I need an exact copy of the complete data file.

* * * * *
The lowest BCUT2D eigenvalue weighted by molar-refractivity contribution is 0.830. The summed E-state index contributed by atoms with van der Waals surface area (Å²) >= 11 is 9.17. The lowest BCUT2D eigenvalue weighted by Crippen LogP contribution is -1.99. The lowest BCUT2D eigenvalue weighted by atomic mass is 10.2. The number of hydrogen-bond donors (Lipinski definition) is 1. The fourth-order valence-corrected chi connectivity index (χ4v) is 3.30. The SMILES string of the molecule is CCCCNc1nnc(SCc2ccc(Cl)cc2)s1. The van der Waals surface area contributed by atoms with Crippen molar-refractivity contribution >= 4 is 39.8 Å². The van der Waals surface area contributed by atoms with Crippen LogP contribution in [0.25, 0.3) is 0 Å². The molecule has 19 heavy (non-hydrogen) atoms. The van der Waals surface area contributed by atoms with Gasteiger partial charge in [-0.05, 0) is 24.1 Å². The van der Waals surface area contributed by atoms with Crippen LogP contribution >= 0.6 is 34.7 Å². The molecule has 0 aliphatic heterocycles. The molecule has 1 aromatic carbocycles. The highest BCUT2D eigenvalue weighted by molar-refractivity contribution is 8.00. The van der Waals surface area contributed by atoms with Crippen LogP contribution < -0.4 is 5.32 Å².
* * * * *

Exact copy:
The lowest BCUT2D eigenvalue weighted by molar-refractivity contribution is 0.830. The summed E-state index contributed by atoms with van der Waals surface area (Å²) >= 11 is 9.17. The lowest BCUT2D eigenvalue weighted by Crippen LogP contribution is -1.99. The lowest BCUT2D eigenvalue weighted by atomic mass is 10.2. The number of hydrogen-bond donors (Lipinski definition) is 1. The fourth-order valence-corrected chi connectivity index (χ4v) is 3.30. The SMILES string of the molecule is CCCCNc1nnc(SCc2ccc(Cl)cc2)s1. The van der Waals surface area contributed by atoms with Crippen molar-refractivity contribution >= 4 is 39.8 Å². The van der Waals surface area contributed by atoms with Crippen LogP contribution in [0.25, 0.3) is 0 Å². The molecule has 19 heavy (non-hydrogen) atoms. The van der Waals surface area contributed by atoms with Gasteiger partial charge in [-0.05, 0) is 24.1 Å². The van der Waals surface area contributed by atoms with Crippen LogP contribution >= 0.6 is 34.7 Å². The molecule has 0 aliphatic heterocycles. The molecule has 1 aromatic carbocycles. The highest BCUT2D eigenvalue weighted by molar-refractivity contribution is 8.00. The van der Waals surface area contributed by atoms with Crippen LogP contribution < -0.4 is 5.32 Å².